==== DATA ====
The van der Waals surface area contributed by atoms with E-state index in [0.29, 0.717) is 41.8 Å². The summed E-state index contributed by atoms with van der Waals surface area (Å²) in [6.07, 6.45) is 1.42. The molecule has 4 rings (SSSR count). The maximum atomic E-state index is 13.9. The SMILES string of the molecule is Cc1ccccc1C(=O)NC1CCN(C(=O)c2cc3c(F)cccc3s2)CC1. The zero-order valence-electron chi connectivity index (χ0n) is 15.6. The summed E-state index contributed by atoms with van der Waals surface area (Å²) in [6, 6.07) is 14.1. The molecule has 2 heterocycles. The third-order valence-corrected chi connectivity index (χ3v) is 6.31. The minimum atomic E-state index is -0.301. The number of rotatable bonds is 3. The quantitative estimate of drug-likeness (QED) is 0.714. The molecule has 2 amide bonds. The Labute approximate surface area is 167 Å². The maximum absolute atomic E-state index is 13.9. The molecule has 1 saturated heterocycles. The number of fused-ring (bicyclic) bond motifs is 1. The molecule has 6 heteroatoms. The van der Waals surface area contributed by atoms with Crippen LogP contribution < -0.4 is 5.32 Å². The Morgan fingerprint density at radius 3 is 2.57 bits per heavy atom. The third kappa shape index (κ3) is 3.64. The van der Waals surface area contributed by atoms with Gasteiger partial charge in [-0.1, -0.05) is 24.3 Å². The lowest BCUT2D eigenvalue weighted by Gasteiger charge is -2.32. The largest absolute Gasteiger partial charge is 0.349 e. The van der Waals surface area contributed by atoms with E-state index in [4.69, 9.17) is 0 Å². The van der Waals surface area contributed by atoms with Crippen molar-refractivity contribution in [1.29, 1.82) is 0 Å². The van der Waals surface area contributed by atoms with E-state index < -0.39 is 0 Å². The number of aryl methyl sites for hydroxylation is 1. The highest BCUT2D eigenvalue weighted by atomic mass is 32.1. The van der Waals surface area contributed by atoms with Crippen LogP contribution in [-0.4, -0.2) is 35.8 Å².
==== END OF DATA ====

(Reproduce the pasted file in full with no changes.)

The van der Waals surface area contributed by atoms with E-state index in [0.29, 0.717) is 41.8 Å². The summed E-state index contributed by atoms with van der Waals surface area (Å²) in [6.07, 6.45) is 1.42. The molecule has 4 rings (SSSR count). The maximum atomic E-state index is 13.9. The SMILES string of the molecule is Cc1ccccc1C(=O)NC1CCN(C(=O)c2cc3c(F)cccc3s2)CC1. The zero-order valence-electron chi connectivity index (χ0n) is 15.6. The summed E-state index contributed by atoms with van der Waals surface area (Å²) in [6, 6.07) is 14.1. The molecule has 2 heterocycles. The third-order valence-corrected chi connectivity index (χ3v) is 6.31. The minimum atomic E-state index is -0.301. The number of rotatable bonds is 3. The quantitative estimate of drug-likeness (QED) is 0.714. The molecule has 2 amide bonds. The Labute approximate surface area is 167 Å². The maximum absolute atomic E-state index is 13.9. The molecule has 1 saturated heterocycles. The number of fused-ring (bicyclic) bond motifs is 1. The molecule has 6 heteroatoms. The van der Waals surface area contributed by atoms with Crippen LogP contribution < -0.4 is 5.32 Å². The Morgan fingerprint density at radius 3 is 2.57 bits per heavy atom. The third kappa shape index (κ3) is 3.64. The van der Waals surface area contributed by atoms with Gasteiger partial charge in [-0.1, -0.05) is 24.3 Å². The lowest BCUT2D eigenvalue weighted by Gasteiger charge is -2.32. The largest absolute Gasteiger partial charge is 0.349 e. The van der Waals surface area contributed by atoms with E-state index in [4.69, 9.17) is 0 Å². The van der Waals surface area contributed by atoms with Crippen molar-refractivity contribution in [1.29, 1.82) is 0 Å². The van der Waals surface area contributed by atoms with E-state index < -0.39 is 0 Å². The number of aryl methyl sites for hydroxylation is 1. The highest BCUT2D eigenvalue weighted by atomic mass is 32.1. The van der Waals surface area contributed by atoms with Crippen LogP contribution in [-0.4, -0.2) is 35.8 Å².